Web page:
By Connor Lynch
WALLACEBURG —While all of Ontario struggled with the cold and wet planting conditions, Essex and Kent Counties were among the slowest to finish planting because of their heavy clay soils.
Essex County’s Brendan Byrne was just getting started planting soybeans on June 25. He was one of many: A generous estimate would put Essex County at 50 per cent planted, he said. The coolness on the clay soil has kept it from drying out. He’d completely given up on 300 acres of corn and turned it to soybeans.
Agronomist Peter Johnson said as of June 24, many growers just had to pull the trigger on planting in less-than-ideal conditions. “The calendar finally trumped conditions,” he said. “Lord help us if it ever turns dry. Those crops will be in major trouble.”
Johnson doesn’t blame any grower who planted in wet ground. This year was too difficult for anyone to be pointing fingers or laying blame, he said.
Ontario’s unseeded fields could hit 60,000 to 100,000 acres, Johnson said. Last year, crop insurer Agricrop only recorded 5,494 unseeded acres. The 2013 to 2017 annual unseeded average was 35,000.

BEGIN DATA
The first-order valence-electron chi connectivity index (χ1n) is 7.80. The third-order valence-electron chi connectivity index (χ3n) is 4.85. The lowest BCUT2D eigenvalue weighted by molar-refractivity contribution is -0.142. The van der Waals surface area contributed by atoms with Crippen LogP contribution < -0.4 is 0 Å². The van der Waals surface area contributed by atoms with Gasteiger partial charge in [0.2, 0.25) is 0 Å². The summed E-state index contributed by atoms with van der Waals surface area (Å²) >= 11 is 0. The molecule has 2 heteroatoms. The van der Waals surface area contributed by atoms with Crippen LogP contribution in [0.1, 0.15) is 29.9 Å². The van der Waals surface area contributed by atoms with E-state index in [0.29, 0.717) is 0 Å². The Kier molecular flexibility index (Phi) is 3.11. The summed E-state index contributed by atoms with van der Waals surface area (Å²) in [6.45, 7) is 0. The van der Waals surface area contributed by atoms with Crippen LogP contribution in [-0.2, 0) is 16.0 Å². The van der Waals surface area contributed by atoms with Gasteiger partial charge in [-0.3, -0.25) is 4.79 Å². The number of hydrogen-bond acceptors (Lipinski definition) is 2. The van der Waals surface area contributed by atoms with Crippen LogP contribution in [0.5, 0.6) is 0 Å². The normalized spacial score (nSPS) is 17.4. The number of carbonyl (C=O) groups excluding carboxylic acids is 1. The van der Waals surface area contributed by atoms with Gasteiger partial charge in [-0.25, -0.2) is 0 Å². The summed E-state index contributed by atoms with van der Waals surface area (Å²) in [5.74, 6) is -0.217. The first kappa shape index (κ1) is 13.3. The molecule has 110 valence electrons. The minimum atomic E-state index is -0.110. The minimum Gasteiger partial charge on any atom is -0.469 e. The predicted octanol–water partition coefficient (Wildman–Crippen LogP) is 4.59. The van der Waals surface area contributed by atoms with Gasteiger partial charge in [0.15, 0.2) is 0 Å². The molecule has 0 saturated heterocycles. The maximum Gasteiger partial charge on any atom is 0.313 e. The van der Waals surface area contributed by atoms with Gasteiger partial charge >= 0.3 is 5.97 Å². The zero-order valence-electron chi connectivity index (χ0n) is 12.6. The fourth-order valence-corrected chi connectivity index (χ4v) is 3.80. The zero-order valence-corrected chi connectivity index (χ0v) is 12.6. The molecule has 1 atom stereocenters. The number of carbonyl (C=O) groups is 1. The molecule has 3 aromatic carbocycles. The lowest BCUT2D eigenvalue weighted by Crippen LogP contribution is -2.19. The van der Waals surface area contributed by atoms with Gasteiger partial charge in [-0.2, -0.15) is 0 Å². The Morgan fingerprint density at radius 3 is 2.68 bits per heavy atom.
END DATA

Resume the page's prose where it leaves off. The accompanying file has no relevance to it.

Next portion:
Chatham-Kent crop farmer Paul Delanghe, said he finished planting his corn, soybeans and sugar beets by June 10. But by June 25, some growers in his area were just finishing soybeans and others were just getting started.
Putting crop in the ground is a gamble in any year, but especially this year. Delanghe switched to a shorter-season corn hybrid to make sure it would mature before a frost. Some farmers pulled the plug on corn entirely, he said, figuring it was too big a risk, since many would’ve been planting it past the extended crop insurance deadline of June 17. Others gambled on a hot summer, planting more corn since soybean prices are so dismal.
The near-constant rain was every farmer’s nightmare. Perth County crop farmer Josh Boerson ended up planting more corn than he’d intended. But now that his crop is planted, he needs the rain to stick around. “If it turns dry, it’s going to be a big problem.”
If the ground dries out rapidly the crop’s roots could hit a hardened, compacted layer of soil, or seeding trenches could open up, exposing and drying out the roots.